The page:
120×2 mg/lb=240 mg MRD

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or

120×4.4 mg/kg=240 MRD

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As discussed earlier, if the dental hygienist administered two cartridges of 3% mepivacaine, the patient received 108 mg of the MRD of 240 mg. To determine how many more milligrams of drug (mepivacaine) this patient can receive, subtract the MRD (240 mg) by the dose administered (108 mg).

240mg108mg=132mg

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The patient can receive 132 more mg of mepivacaine 3%.

To determine how many more cartridges this patient can receive, divide 132 mg by 54 mg (3% mepivacaine in one cartridge):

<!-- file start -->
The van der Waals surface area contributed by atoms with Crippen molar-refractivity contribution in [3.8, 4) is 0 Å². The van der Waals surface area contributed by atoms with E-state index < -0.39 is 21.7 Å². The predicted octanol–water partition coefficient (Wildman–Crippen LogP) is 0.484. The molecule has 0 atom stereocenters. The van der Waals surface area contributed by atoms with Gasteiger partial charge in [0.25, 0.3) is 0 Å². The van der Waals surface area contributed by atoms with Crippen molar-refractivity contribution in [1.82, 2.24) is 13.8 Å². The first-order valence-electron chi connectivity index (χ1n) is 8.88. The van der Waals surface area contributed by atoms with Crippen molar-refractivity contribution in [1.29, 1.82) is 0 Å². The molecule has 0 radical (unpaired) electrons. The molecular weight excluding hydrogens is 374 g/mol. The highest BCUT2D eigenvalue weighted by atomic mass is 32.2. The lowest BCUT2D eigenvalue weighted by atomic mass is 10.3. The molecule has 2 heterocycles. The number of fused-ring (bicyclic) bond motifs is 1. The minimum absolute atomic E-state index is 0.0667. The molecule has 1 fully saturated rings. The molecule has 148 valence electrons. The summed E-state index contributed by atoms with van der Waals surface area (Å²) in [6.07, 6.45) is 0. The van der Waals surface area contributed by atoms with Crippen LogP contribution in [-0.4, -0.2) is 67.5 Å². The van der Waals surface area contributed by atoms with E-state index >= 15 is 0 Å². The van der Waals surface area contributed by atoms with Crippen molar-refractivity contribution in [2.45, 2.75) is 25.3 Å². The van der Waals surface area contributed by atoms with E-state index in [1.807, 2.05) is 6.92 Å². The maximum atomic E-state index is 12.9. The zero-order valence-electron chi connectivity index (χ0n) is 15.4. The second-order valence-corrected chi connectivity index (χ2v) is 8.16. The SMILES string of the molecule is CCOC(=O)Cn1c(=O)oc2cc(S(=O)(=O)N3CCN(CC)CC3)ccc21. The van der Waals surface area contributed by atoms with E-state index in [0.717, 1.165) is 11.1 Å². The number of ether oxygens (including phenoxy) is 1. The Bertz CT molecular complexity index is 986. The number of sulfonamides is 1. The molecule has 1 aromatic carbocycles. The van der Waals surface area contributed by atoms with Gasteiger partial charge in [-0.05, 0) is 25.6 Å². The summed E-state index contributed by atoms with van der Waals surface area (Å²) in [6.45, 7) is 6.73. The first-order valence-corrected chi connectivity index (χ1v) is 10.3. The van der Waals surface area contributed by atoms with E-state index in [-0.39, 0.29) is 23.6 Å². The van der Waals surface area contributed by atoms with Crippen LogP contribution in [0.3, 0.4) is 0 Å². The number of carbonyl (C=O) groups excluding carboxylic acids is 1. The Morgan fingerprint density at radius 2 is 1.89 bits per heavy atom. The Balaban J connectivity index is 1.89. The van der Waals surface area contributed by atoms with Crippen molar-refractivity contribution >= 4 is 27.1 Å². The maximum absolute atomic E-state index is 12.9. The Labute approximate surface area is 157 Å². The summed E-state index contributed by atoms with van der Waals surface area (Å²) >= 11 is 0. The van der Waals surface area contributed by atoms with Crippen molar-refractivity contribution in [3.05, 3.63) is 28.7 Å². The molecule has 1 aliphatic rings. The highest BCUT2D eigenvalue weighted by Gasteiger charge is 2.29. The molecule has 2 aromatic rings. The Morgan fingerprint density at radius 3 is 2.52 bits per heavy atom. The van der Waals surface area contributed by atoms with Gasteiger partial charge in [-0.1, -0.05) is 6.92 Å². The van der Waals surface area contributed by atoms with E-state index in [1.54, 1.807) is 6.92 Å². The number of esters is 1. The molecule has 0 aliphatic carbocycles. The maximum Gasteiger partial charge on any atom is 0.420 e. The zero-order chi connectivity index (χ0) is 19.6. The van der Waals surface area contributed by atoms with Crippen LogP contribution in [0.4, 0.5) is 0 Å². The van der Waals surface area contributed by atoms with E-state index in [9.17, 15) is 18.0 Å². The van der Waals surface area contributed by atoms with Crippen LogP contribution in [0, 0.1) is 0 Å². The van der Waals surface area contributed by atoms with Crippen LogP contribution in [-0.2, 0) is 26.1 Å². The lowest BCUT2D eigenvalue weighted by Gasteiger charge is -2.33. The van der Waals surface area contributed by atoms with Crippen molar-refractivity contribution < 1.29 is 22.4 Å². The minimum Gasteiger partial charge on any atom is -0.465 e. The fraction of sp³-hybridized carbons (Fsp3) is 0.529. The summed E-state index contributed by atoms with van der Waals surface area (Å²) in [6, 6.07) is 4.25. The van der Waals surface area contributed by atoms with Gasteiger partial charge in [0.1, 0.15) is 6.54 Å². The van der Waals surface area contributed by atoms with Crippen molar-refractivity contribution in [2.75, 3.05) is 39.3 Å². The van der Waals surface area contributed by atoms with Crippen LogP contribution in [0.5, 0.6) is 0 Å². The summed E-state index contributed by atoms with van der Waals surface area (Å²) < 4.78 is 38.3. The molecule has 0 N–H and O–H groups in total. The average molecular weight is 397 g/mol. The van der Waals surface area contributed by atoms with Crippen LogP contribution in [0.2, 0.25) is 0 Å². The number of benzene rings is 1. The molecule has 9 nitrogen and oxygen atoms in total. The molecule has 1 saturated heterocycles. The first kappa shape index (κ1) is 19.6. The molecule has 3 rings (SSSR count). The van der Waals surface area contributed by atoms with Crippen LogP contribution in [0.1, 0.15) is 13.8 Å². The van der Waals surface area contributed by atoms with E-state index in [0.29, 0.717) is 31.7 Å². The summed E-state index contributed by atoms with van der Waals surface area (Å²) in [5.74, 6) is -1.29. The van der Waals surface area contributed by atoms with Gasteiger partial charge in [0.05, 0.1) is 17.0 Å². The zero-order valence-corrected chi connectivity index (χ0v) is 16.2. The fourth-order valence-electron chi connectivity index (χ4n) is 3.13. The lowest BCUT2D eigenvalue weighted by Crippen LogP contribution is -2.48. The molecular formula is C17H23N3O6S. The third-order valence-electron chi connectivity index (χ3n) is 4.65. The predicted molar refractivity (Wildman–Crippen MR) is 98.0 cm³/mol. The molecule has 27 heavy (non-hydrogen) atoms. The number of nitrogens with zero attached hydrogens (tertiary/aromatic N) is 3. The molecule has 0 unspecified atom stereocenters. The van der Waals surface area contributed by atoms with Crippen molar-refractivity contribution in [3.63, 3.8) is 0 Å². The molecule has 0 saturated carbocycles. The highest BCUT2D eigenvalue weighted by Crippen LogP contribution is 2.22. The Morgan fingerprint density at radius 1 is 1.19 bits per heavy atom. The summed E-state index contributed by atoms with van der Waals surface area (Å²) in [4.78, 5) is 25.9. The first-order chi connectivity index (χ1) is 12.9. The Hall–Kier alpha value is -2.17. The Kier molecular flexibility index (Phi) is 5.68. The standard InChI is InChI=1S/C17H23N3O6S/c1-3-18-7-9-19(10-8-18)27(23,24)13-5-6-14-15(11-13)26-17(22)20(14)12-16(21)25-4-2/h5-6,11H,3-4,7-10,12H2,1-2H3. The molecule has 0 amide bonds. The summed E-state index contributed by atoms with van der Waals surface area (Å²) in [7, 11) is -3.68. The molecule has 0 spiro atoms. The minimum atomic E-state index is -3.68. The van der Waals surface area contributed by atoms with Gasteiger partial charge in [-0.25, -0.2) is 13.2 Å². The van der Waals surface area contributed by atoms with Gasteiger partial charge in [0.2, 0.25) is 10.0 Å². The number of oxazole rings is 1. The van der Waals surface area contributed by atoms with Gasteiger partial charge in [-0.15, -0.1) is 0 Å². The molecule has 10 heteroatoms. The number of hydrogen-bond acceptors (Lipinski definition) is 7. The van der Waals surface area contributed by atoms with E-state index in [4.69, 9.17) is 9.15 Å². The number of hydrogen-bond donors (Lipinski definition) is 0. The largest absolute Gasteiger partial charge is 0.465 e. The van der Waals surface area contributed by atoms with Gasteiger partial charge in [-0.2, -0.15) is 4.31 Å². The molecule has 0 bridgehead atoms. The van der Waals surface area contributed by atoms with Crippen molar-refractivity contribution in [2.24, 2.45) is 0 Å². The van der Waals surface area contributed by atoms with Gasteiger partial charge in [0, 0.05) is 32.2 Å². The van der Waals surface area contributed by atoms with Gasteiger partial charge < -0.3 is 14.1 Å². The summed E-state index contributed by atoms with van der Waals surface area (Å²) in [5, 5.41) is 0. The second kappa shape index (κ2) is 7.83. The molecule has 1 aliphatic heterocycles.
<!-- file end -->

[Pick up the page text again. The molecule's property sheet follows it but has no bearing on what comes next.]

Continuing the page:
132÷54 mg/cartridge=2.4 cartridges

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The patient can receive 2.4 additional cartridges of 3% mepivacaine.

Calculating Additional Doses of Different Drugs

In some instances, the dental hygienist may need to administer a different anesthetic drug to a patient after a drug has already been administered. Although this is uncommon, the situation may arise, and the dental hygienist must know how to calculate the amount of the new drug he or she can safely administer. There is no guaranteed formula to calculate this number.3 However, a commonly used method to ensure that the total dose of the two drugs does not exceed the MRD of the most toxic drug, the lower of the two individual MRDs should be used to calculate the amount of the second drug.3 The following steps describe this method for a 130-lb healthy patient using 2% lidocaine as drug number one (two cartridges already administered) and switching to 4% prilocaine as drug number two as an example: (See Box 8-8 for summary of steps.)

Feb 11, 2015 | Posted by in Dental Hygiene | Comments Off on Determining Drug Doses